As a sign that creative minds never sleep--particularly here on the West Coast, where there seems to be a constant parade of innovative methods of enjoying the outdoors--get set to snow bike, the latest way to play in the white world. The good news is that this sport is as easy on the knees as it is on a rider's central nervous system. Just sit back and enjoy the trip. On the other hand, more aggressive types will quickly aspire to be among the first snow bikers to land backside tail whips off a terrain-park jump.
Long-time Whistler resident Stephen Vogler recalls doing something similar with a hybrid bicycle--with skis instead of wheels--in the 1970s beside the town's venerable Tyrol Lodge, where his parents worked as caretakers. When contacted on the phone by the Georgia Straight, Vogler fondly reminisced about the curved lines of his snow bike's blue-laminated wooden frame, the forerunner of today's aluminum-bodied models. Try as they might, Vogler and his 10-year-old pals couldn't destroy the sturdily built machine. He speculated that one of the private lodge's Austrian members brought it to Whistler.
Originally called ski-bobs, snow bikes first appeared in the European Alps in the mid-19th century, at about the same time that early road bicycles made their debut. Paintings from that era depict outdoor enthusiasts riding on wooden-framed contraptions with a handlebar attached to a front ski. The first commercially manufactured ski bikes hit the market in the late 1940s in Austria, a country renowned for its "anything goes" attitude when it comes to hurtling down snowy slopes. Particularly popular were the Sit-Ski models patented by Englebert Brenter. Today, the Brenter company (www.snowbike.net/) is still headed by family members, including son Carl Brenter, who last winter came to Whistler Blackcomb's ski and snowboard school to certify a group of instructors as snow-bike guides.
Snow biking broke big in North American in 1965 when the sight of the Beatles racing downhill on ski bikes in filmmaker Richard Lester's Help propelled the sport into popularity. By the 1970s, innovative designers, particularly Kevan Leycraft in Calgary, tricked them out with full suspensions and floating rear skis.
The sign that a new sport has achieved global status is having a world championship for its participants. In 1967, the fledgling Fédération Internationale de Skibob (www.skibob.org/) did just that in Europe. More recently, snow-bike groups such as the Canadian SkiBike Association (www.skibikes.ca/) have sprung up in North America, particularly in western regions where for the past decade the annual North American Snowbike Championships have been held.
Just as it's said that if you can walk you can snowshoe, it's also true that if you can cycle you can snowbike. After a few practice runs, cruising on one becomes second nature. However, there is one crucial difference: unlike bicycles, snow bikes aren't fitted with brakes. Instead, riders apply the edges of short skis fitted to their boots to control speed. And when you want to turn, simply get your backfield in motion, as it were. A little body language goes a long way when applied from a bike seat set at a much lower centre of gravity than with skis or snowboards. The good news is that unlike with those sports, you can maintain this naturally semi-tucked position with four points of balance for run after run without feeling the burn from overtaxed muscles.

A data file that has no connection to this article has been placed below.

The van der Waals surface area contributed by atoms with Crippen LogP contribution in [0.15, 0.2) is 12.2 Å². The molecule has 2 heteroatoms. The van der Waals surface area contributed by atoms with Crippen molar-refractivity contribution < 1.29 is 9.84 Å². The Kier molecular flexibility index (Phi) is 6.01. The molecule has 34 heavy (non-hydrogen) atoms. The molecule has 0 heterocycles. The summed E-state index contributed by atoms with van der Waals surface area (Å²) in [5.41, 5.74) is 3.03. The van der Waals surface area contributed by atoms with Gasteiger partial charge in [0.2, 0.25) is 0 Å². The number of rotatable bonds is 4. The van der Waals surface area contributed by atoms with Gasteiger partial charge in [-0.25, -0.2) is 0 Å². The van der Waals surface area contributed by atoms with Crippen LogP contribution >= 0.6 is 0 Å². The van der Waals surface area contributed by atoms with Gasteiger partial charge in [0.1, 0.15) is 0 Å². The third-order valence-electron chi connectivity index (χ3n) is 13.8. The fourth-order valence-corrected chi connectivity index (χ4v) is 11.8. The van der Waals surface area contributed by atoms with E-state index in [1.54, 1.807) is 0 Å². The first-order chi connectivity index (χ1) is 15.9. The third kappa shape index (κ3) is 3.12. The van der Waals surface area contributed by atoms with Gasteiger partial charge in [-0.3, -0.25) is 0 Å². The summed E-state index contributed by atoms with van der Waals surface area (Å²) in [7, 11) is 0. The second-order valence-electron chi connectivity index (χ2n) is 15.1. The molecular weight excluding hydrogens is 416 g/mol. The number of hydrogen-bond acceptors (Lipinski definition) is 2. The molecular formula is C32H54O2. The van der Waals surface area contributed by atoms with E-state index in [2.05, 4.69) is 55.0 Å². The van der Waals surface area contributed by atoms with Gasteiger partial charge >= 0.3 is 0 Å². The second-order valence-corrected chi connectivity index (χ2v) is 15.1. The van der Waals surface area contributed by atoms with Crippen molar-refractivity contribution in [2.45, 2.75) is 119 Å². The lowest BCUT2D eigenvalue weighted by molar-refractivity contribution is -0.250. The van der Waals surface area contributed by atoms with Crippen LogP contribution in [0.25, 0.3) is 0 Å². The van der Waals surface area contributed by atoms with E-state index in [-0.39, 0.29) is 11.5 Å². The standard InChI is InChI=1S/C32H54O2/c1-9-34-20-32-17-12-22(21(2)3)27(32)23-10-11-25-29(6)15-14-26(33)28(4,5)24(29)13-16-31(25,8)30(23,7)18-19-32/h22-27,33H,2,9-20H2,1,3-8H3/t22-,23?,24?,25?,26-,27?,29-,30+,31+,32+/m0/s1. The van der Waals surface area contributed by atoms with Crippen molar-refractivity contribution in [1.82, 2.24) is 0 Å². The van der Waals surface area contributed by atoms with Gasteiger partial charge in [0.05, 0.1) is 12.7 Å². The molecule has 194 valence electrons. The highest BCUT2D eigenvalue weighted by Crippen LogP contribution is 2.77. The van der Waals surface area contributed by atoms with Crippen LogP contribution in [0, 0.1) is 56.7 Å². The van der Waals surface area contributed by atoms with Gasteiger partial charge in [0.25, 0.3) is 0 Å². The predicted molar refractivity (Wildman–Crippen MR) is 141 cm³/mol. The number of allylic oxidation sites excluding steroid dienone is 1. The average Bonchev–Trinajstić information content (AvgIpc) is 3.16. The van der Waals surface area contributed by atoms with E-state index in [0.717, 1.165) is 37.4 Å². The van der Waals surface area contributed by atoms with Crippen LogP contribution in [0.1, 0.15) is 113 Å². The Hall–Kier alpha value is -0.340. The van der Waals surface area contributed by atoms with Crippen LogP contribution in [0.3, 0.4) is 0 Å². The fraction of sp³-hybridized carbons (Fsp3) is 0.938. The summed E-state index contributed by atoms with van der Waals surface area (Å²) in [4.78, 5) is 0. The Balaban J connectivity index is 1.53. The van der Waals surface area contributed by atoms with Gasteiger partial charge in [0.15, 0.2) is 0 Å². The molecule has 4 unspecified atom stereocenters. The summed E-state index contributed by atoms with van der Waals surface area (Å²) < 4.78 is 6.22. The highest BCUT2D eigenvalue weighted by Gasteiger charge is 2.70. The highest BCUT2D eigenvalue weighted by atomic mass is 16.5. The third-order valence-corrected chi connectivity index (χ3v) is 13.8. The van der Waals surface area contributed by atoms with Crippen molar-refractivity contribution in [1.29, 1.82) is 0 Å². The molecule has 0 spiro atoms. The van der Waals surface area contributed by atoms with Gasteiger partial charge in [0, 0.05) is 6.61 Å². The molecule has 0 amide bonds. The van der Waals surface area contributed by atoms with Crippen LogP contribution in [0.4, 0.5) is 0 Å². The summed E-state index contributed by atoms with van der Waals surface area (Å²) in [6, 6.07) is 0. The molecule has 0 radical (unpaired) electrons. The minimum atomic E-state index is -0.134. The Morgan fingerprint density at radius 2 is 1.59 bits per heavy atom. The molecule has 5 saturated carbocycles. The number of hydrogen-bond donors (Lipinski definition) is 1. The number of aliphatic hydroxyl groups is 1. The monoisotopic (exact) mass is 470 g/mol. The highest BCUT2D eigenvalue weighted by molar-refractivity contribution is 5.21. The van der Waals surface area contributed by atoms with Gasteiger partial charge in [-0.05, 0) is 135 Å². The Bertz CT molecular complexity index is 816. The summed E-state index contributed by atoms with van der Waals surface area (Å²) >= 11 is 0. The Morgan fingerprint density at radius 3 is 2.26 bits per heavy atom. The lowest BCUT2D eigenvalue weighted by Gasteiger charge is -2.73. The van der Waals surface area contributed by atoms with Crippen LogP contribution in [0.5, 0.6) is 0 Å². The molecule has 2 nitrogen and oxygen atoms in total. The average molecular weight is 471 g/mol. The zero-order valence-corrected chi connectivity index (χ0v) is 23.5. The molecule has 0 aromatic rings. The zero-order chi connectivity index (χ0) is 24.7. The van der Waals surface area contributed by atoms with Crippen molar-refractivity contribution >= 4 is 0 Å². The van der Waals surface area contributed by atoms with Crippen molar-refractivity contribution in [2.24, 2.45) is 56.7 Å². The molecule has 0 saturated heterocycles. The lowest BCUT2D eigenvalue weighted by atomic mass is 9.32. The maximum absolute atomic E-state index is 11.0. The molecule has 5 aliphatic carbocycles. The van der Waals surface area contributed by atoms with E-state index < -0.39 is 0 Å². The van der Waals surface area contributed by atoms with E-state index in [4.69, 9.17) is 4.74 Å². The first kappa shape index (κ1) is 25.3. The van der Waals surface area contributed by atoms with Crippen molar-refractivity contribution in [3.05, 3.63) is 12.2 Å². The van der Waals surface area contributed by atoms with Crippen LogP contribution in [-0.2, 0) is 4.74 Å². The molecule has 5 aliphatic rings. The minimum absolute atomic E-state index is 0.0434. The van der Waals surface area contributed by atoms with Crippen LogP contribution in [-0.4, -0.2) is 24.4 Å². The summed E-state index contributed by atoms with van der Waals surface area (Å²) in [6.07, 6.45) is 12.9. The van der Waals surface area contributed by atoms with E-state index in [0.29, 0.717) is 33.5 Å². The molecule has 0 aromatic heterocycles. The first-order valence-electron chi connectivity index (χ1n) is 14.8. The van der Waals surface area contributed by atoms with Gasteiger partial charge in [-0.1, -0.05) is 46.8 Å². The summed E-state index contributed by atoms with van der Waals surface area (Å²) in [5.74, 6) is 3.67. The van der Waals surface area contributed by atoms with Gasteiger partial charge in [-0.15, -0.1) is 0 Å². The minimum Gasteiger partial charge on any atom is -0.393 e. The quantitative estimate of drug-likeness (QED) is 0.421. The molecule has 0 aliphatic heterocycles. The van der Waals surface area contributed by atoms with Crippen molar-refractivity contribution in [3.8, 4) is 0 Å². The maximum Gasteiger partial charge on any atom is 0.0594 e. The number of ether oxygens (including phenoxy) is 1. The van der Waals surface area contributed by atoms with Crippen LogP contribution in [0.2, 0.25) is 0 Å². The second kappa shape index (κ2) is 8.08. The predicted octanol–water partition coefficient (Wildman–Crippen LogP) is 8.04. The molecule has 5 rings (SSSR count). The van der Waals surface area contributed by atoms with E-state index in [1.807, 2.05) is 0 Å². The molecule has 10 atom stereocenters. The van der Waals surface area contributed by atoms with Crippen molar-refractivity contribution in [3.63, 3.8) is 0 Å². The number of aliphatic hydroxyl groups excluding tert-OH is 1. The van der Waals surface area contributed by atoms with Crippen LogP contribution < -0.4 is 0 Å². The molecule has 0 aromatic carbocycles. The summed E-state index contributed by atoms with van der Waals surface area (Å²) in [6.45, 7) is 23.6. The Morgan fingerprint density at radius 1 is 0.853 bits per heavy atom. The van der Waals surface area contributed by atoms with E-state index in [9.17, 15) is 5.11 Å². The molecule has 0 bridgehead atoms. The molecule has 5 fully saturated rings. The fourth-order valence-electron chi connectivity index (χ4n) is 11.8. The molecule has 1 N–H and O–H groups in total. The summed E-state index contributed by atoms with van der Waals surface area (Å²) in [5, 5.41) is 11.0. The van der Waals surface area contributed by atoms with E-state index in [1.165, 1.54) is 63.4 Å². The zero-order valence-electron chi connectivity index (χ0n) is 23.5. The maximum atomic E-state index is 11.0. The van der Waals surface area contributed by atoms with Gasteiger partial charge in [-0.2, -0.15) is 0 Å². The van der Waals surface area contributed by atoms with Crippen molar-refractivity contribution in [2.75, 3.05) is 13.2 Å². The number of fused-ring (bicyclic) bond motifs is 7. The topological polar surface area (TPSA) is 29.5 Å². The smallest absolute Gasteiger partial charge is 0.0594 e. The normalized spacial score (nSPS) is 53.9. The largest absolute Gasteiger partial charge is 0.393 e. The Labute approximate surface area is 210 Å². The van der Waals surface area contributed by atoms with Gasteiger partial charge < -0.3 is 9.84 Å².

Much like the early days of snowboarding in the 1980s, mountain operators such as Whistler Blackcomb have been cautious about allowing snow bikes access to their lifts and trails. When first introduced at Whistler last season, snow-bike riders were only permitted to explore the slopes when accompanied by a guide, and only then on Whistler Mountain and during family evenings on Blackcomb's Magic Chair. So successful was that limited experiment that this season both Whistler and Blackcomb mountains welcome snow bikers almost unconditionally. When contacted by the Straight, Whistler Blackcomb snowboard manager Adam Schell confirmed that after an introductory half-day lesson--wherein new riders are coached on handling a snow bike both on the slopes as well as entering and exiting lifts--a certification pass is issued that allows snow bikers to ride independently on all but the most challenging runs.
Schell said he finds snow biking a relaxed way to spend time outdoors, particularly in the company of friends. As to when snow bikes will make their appearance in some of the trendier parts of the mountain, such as the terrain parks, Schell said that once the sport catches on, no one will hold back on the inverts. After all, Whistler is the crucible of new-school everything.
As for an old-school snow biker like Vogler, he was delighted to rediscover the sport last year during a family night outing. Vogler particularly welcomed snow biking's renaissance when he noticed that the chrome-yellow models he and his 10-year-old son were riding were built by Brenter, the same brand he'd launched himself off Superman-style at the Tyrol Lodge years ago. Some things never change. According to Vogler, snow bikes are still as fast, as comfortable, and as easy to get ripping on now as ever.
ACCESS: For information on snow biking at Whistler, contact Whistler Blackcomb (1-800-766-0449; www.whistlerblackcomb.com/todo/winter/). A package with a certification lesson, snow-bike rental, and lift ticket costs about $120. Rentals are available from the Carleton Lodge on Whistler's Skiers Plaza and at the Blackcomb Day Lodge.